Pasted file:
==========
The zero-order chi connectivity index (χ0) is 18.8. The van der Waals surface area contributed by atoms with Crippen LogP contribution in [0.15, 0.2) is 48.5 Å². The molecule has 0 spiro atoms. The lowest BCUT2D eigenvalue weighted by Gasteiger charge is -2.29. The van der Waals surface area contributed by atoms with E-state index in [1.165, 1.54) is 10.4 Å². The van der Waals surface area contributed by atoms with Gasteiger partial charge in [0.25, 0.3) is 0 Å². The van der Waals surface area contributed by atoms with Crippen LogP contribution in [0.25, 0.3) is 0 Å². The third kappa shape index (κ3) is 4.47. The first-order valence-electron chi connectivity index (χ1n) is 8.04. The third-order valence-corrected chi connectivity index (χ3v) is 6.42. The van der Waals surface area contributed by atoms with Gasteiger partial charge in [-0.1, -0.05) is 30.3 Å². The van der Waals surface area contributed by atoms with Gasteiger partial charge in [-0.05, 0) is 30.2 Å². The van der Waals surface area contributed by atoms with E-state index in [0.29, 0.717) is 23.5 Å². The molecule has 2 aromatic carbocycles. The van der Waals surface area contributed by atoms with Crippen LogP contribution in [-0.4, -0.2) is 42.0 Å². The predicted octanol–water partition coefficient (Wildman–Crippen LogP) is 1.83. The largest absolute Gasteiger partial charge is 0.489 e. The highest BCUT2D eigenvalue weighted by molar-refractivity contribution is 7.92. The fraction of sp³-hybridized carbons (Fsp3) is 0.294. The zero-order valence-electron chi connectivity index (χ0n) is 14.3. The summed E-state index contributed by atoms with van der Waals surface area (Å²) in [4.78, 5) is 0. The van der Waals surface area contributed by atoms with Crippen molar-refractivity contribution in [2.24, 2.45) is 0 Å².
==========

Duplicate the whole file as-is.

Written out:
The zero-order chi connectivity index (χ0) is 18.8. The van der Waals surface area contributed by atoms with Crippen LogP contribution in [0.15, 0.2) is 48.5 Å². The molecule has 0 spiro atoms. The lowest BCUT2D eigenvalue weighted by Gasteiger charge is -2.29. The van der Waals surface area contributed by atoms with E-state index in [1.165, 1.54) is 10.4 Å². The van der Waals surface area contributed by atoms with Gasteiger partial charge in [0.25, 0.3) is 0 Å². The van der Waals surface area contributed by atoms with Crippen LogP contribution in [0.25, 0.3) is 0 Å². The third kappa shape index (κ3) is 4.47. The first-order valence-electron chi connectivity index (χ1n) is 8.04. The third-order valence-corrected chi connectivity index (χ3v) is 6.42. The van der Waals surface area contributed by atoms with Gasteiger partial charge in [-0.1, -0.05) is 30.3 Å². The van der Waals surface area contributed by atoms with Gasteiger partial charge in [-0.05, 0) is 30.2 Å². The van der Waals surface area contributed by atoms with E-state index in [0.29, 0.717) is 23.5 Å². The molecule has 2 aromatic carbocycles. The van der Waals surface area contributed by atoms with Crippen LogP contribution in [-0.4, -0.2) is 42.0 Å². The predicted octanol–water partition coefficient (Wildman–Crippen LogP) is 1.83. The largest absolute Gasteiger partial charge is 0.489 e. The highest BCUT2D eigenvalue weighted by molar-refractivity contribution is 7.92. The fraction of sp³-hybridized carbons (Fsp3) is 0.294. The zero-order valence-electron chi connectivity index (χ0n) is 14.3. The summed E-state index contributed by atoms with van der Waals surface area (Å²) in [4.78, 5) is 0. The van der Waals surface area contributed by atoms with Crippen molar-refractivity contribution in [2.24, 2.45) is 0 Å².